From Pulitzer Prize-winning journalist Chris Hedges’ article:
“From the CIA’s funneling of over a billion dollars to Islamic militants in the 1970s war in Afghanistan against the Soviet Union to the billion dollars spent on training and equipping the radical jihadists currently fighting in Syria, the United States has repeatedly empowered extremists who have filled the vacuums of failed states it created.”
…“The radical jihadists… are often deliberately armed and empowered by the U.S. national security apparatus, along with Israel, as a way to pressure and topple regimes deemed antagonistic to Israel and the United States. Obama’s secretary of state, John Kerry, in audio leaked from a closed meeting with Syrian opposition activists, admitted that the U.S. had used Islamic State (IS) as a tool for pressuring the Syrian government. He also acknowledged that Washington’s complicity in the growth of IS in Syria was the major cause for Russian intervention there.”
…“Israel seeks to create buffer zones between itself and Hezbollah in southern Lebanon. It sees its neighbor Syria, because of its alliance with Iran, as a mortal enemy. The solution has been to cripple these traditional enemies by temporarily empowering radical Sunni jihadists and al-Qaida. There are numerous reports of Israel, along with the United States, using its aircraft and military in Syria to aid the very jihadists Washington and Jerusalem claim to want to wipe from the face of the earth.”
…“The corporate state, its legitimacy in tatters, seeks to make us afraid in order to maintain its control over the economic, political and military institutions. It needs mortal enemies, manufactured or real, at home or abroad, to justify its existence and mask its mismanagement and corruption. This narrative of fear is what Antonio Gramsci called a ‘legitimation doctrine.’ It is not about making us safe—indeed the policies the state pursues make us less secure—but about getting us to surrender to the will of the elites. The more inequality and injustice grow, the more the legitimation doctrine will be used to keep us cowed and compliant. The doctrine means that the enemies of the United States will never be destroyed, but will mutate and expand; they are too useful to be allowed to disappear.”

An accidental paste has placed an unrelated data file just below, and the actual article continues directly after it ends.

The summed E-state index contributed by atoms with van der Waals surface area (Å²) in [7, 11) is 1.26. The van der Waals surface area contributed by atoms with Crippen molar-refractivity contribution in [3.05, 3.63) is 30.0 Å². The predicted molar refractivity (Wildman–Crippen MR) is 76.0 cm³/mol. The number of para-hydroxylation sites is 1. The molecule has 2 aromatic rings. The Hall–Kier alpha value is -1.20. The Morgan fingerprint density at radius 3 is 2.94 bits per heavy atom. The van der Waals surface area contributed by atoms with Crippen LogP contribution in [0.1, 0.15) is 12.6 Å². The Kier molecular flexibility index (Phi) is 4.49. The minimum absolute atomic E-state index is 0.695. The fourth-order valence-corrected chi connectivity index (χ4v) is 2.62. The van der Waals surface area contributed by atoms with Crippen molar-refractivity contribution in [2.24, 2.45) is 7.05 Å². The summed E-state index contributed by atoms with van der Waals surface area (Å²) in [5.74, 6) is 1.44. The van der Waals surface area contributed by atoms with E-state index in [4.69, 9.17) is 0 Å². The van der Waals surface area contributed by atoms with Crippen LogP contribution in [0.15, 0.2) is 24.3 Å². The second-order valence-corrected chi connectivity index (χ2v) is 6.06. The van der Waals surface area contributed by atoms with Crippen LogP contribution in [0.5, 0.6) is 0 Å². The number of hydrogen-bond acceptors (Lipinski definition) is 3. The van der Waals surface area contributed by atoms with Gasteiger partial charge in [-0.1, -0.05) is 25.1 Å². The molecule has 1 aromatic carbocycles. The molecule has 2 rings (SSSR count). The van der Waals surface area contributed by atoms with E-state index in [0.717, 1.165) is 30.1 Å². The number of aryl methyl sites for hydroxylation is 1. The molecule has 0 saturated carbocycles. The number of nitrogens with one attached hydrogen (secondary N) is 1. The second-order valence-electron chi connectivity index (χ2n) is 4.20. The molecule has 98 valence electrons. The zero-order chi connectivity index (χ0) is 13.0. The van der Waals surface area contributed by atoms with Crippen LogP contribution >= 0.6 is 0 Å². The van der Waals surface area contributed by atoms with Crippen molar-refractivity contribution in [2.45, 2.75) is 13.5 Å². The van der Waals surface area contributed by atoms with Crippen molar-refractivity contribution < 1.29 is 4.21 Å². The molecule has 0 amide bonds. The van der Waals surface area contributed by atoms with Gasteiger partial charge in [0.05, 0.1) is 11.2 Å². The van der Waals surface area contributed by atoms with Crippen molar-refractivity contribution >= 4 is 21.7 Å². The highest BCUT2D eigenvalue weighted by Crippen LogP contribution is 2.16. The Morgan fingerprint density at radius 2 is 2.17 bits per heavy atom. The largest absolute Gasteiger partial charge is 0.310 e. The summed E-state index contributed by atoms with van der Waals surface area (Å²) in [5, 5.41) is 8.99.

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Thank you, Mr. Hedges!
I’ve been trying to draw attention to Mujaheddin 2.0 for quite some time, myself. Thanks to the essential reporting of multiple-Pulitzer-winner Seymour Hersh (way back in 2007), I had the sense to investigate the origins of the conflict in Syria in its earliest days, long before half-a-million Syrians had been needlessly butchered and 10 million Syrians had been turned into refugees.
In 2012, I created a resource-rich primer on the origins of that wholly unnecessary conflict, shedding light on the manner in which Washington and Riyadh had brutally appropriated Syria’s non-violent “Arab Spring” moment, flooding a nation at peace with suicide-bombing, head-chopping, genocidal Salafists… plunging Syria into years of war and horror.
Two years ago, I documented that Danielle Pletka, the neoconservative American Enterprise Institute’s most prominent public face, has, in fact, admitted that Washington, DC, effectively “subcontracted” its regime-change operation in Syria to Gulf dictatorships — knowing full well that Saudi Arabia and Qatar are the world’s top sponsors of al Qaeda and affiliated terrorist groups.
In that same blog post, I noted that even The New York Times has reported on ISIS’s use of chemical weapons “at least 52 times” in Syria and Iraq. While the corporate media has endlessly repeated the unproven allegations that Bashar al-Assad has used chemical weapons in this conflict — allegations that have rarely, if ever, been investigated (allegations that President Obama’s top people advised him were unsupported by any “smoking gun” evidence) — they have rarely noted the scores of times that Washington’s foot soldiers in Syria have used such weapons.
Good journalism about the Syrian conflict is rare, indeed… but I’ve been trying for years to bring the best reporting I’ve found to the attention of my readers.